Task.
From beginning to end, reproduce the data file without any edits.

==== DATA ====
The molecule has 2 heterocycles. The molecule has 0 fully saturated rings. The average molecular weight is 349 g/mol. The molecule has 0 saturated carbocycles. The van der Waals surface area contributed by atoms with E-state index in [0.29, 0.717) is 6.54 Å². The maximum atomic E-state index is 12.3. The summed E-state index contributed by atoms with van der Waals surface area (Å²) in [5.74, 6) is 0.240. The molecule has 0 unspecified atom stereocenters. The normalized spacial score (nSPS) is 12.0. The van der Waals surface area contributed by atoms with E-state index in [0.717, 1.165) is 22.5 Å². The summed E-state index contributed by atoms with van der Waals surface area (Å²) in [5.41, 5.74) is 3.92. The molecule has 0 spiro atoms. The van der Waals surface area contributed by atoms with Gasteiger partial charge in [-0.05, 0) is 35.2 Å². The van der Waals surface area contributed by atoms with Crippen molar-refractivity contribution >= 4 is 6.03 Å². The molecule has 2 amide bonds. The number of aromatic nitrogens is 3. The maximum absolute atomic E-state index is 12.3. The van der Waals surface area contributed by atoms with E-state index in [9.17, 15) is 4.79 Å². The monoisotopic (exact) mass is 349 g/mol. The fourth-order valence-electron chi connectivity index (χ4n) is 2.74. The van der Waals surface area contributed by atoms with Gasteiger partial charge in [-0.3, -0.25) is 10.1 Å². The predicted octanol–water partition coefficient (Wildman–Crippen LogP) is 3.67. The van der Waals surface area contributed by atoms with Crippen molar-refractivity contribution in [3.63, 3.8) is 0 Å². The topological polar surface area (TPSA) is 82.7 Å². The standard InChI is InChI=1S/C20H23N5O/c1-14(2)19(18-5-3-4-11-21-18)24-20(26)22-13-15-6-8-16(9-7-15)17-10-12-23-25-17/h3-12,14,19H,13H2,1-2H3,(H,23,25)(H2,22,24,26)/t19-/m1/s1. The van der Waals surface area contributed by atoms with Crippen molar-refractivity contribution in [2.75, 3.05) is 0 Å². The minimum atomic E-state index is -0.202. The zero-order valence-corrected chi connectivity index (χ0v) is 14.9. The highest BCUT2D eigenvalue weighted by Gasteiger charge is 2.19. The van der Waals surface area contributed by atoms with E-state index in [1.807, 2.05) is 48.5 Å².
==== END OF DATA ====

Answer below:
The molecule has 2 heterocycles. The molecule has 0 fully saturated rings. The average molecular weight is 349 g/mol. The molecule has 0 saturated carbocycles. The van der Waals surface area contributed by atoms with E-state index in [0.29, 0.717) is 6.54 Å². The maximum atomic E-state index is 12.3. The summed E-state index contributed by atoms with van der Waals surface area (Å²) in [5.74, 6) is 0.240. The molecule has 0 unspecified atom stereocenters. The normalized spacial score (nSPS) is 12.0. The van der Waals surface area contributed by atoms with E-state index in [0.717, 1.165) is 22.5 Å². The summed E-state index contributed by atoms with van der Waals surface area (Å²) in [5.41, 5.74) is 3.92. The molecule has 0 spiro atoms. The van der Waals surface area contributed by atoms with Gasteiger partial charge in [-0.05, 0) is 35.2 Å². The van der Waals surface area contributed by atoms with Crippen molar-refractivity contribution >= 4 is 6.03 Å². The molecule has 2 amide bonds. The number of aromatic nitrogens is 3. The maximum absolute atomic E-state index is 12.3. The van der Waals surface area contributed by atoms with E-state index in [9.17, 15) is 4.79 Å². The monoisotopic (exact) mass is 349 g/mol. The fourth-order valence-electron chi connectivity index (χ4n) is 2.74. The van der Waals surface area contributed by atoms with Gasteiger partial charge in [-0.3, -0.25) is 10.1 Å². The predicted octanol–water partition coefficient (Wildman–Crippen LogP) is 3.67. The van der Waals surface area contributed by atoms with Crippen molar-refractivity contribution in [3.63, 3.8) is 0 Å². The topological polar surface area (TPSA) is 82.7 Å². The standard InChI is InChI=1S/C20H23N5O/c1-14(2)19(18-5-3-4-11-21-18)24-20(26)22-13-15-6-8-16(9-7-15)17-10-12-23-25-17/h3-12,14,19H,13H2,1-2H3,(H,23,25)(H2,22,24,26)/t19-/m1/s1. The van der Waals surface area contributed by atoms with Crippen molar-refractivity contribution in [2.75, 3.05) is 0 Å². The minimum atomic E-state index is -0.202. The zero-order valence-corrected chi connectivity index (χ0v) is 14.9. The highest BCUT2D eigenvalue weighted by Gasteiger charge is 2.19. The van der Waals surface area contributed by atoms with E-state index in [1.807, 2.05) is 48.5 Å².